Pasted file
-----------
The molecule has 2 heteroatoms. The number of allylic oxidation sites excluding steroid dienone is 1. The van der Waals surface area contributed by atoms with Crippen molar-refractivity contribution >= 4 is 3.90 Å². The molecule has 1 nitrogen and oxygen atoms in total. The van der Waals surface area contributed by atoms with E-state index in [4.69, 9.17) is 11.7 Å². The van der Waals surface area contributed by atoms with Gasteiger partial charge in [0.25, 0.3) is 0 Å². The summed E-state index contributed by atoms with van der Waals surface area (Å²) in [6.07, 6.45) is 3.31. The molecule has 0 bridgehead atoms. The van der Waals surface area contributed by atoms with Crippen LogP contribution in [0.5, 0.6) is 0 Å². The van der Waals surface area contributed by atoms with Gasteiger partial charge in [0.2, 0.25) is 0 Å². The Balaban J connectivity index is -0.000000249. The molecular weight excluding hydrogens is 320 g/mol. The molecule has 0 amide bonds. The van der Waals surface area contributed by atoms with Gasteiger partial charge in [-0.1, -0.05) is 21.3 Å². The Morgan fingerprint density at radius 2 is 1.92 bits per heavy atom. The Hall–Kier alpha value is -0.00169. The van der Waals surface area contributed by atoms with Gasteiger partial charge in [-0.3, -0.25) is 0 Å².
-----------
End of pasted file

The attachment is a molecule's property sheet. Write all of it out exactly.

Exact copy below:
The molecule has 2 heteroatoms. The number of allylic oxidation sites excluding steroid dienone is 1. The van der Waals surface area contributed by atoms with Crippen molar-refractivity contribution >= 4 is 3.90 Å². The molecule has 1 nitrogen and oxygen atoms in total. The van der Waals surface area contributed by atoms with E-state index in [4.69, 9.17) is 11.7 Å². The van der Waals surface area contributed by atoms with Gasteiger partial charge in [0.25, 0.3) is 0 Å². The summed E-state index contributed by atoms with van der Waals surface area (Å²) in [6.07, 6.45) is 3.31. The molecule has 0 bridgehead atoms. The van der Waals surface area contributed by atoms with Crippen LogP contribution in [0.5, 0.6) is 0 Å². The van der Waals surface area contributed by atoms with Gasteiger partial charge in [0.2, 0.25) is 0 Å². The Balaban J connectivity index is -0.000000249. The molecular weight excluding hydrogens is 320 g/mol. The molecule has 0 amide bonds. The van der Waals surface area contributed by atoms with Gasteiger partial charge in [-0.1, -0.05) is 21.3 Å². The Morgan fingerprint density at radius 2 is 1.92 bits per heavy atom. The Hall–Kier alpha value is -0.00169. The van der Waals surface area contributed by atoms with Gasteiger partial charge in [-0.3, -0.25) is 0 Å².